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Treason Trial of Zimbabwean Opposition Leaders to Continue Next Week - 2003-02-07


The treason trial of Zimbabwean opposition leader Morgan Tsvangirai and two senior officials of his Movement for Democratic Change party continues next week. The judge told the state's key witness he must stay in the Zimbabwean capital.

The prosecution's star witness, Ari Ben Menashe, had indicated that he could only be in Harare until Friday afternoon at the latest, as he has some serious commitments to attend to. But the judge said he must stay.

Earlier, the judge had ruled that some of the papers the defense presented in court, including some newspaper articles, were not acceptable as evidence. But he said the defense can cross-examine the witness on the contents of articles, which allege that Mr. Menashe is not a reliable witness. Transcripts of interviews with Mr. Menashe were, however, accepted as evidence.

Defense lawyer George Bizos said the documents show that Mr. Menashe has a history of making claims that were later proved to be false, relating to elections in two other countries, the United States and Australia.

The defense also alleged that Mr. Menashe's Canadian-based political consultancy firm, Dickens and Madson, had failed to honor contracts with the governments of Belarus, Russia, Ghana and Zambia.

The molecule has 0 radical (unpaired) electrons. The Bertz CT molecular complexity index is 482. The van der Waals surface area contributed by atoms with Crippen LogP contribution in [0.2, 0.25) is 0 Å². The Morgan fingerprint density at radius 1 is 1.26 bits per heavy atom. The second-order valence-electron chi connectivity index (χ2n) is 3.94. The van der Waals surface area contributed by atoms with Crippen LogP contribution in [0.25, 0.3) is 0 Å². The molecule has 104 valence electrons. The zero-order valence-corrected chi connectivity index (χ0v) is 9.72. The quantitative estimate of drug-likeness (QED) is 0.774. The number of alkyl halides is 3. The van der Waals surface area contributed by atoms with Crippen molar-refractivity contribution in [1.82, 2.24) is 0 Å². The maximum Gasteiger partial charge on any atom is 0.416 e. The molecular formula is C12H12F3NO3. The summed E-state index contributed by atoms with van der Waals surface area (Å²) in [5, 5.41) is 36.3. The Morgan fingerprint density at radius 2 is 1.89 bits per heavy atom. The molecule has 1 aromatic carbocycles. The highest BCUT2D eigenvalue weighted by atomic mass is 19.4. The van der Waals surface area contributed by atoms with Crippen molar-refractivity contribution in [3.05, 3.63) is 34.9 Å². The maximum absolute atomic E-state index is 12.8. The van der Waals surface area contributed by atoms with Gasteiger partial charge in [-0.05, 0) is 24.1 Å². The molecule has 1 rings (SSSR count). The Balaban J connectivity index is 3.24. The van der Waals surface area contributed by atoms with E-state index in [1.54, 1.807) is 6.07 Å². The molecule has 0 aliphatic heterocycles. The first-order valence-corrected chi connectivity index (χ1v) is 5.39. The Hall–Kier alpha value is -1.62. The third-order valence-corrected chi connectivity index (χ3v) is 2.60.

It also says Mr. Menashe signed a public relations contract with the security chief of the government of Zimbabwe in January 2002, that involved an initial $100,000 paid upon signing. Mr. Bizos asked that the prosecution obtain from the government of Zimbabwe all the papers pertaining to Mr. Menashe's account, and produce them to the court on Monday.

Mr. Menashe claims that, before last year's Zimbabwean presidential elections, the three opposition Movement for Democratic Change officials, who are now on trial, offered him a large amount of money to assassinate President Robert Mugabe, and make it look like an accident.

Mr. Tsvangirai and his co-defendants, Movement for Democratic Change Secretary-General Welshman Ncube and member of parliament Renson Gasela, deny the charges. They face the death penalty if found guilty of treason.

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